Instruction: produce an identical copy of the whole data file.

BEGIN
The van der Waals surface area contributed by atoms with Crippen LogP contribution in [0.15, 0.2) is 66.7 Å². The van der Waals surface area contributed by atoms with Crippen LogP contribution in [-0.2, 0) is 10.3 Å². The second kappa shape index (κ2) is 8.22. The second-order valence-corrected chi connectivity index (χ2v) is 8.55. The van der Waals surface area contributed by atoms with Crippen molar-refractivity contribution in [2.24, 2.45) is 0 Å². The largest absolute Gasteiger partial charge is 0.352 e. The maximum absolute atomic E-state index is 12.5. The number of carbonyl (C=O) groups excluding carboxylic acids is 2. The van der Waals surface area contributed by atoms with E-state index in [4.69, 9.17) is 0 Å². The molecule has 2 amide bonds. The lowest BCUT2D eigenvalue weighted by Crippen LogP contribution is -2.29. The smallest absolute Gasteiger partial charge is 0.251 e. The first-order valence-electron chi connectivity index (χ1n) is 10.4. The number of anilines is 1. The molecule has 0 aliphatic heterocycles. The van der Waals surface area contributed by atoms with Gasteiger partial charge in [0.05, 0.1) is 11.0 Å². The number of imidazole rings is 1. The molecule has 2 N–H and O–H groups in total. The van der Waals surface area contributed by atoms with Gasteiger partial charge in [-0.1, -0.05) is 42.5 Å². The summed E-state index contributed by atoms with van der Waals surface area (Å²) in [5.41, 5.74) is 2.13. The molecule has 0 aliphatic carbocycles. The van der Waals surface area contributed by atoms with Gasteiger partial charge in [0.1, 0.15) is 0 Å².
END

The van der Waals surface area contributed by atoms with Crippen LogP contribution in [0.15, 0.2) is 66.7 Å². The van der Waals surface area contributed by atoms with Crippen LogP contribution in [-0.2, 0) is 10.3 Å². The second kappa shape index (κ2) is 8.22. The second-order valence-corrected chi connectivity index (χ2v) is 8.55. The van der Waals surface area contributed by atoms with Crippen molar-refractivity contribution in [2.24, 2.45) is 0 Å². The largest absolute Gasteiger partial charge is 0.352 e. The maximum absolute atomic E-state index is 12.5. The number of carbonyl (C=O) groups excluding carboxylic acids is 2. The van der Waals surface area contributed by atoms with E-state index in [4.69, 9.17) is 0 Å². The molecule has 2 amide bonds. The lowest BCUT2D eigenvalue weighted by Crippen LogP contribution is -2.29. The smallest absolute Gasteiger partial charge is 0.251 e. The first-order valence-electron chi connectivity index (χ1n) is 10.4. The number of anilines is 1. The molecule has 0 aliphatic heterocycles. The van der Waals surface area contributed by atoms with Gasteiger partial charge in [0.05, 0.1) is 11.0 Å². The number of imidazole rings is 1. The molecule has 2 N–H and O–H groups in total. The van der Waals surface area contributed by atoms with Gasteiger partial charge in [-0.1, -0.05) is 42.5 Å². The summed E-state index contributed by atoms with van der Waals surface area (Å²) in [5.41, 5.74) is 2.13. The molecule has 0 aliphatic carbocycles. The van der Waals surface area contributed by atoms with Gasteiger partial charge in [0.1, 0.15) is 0 Å².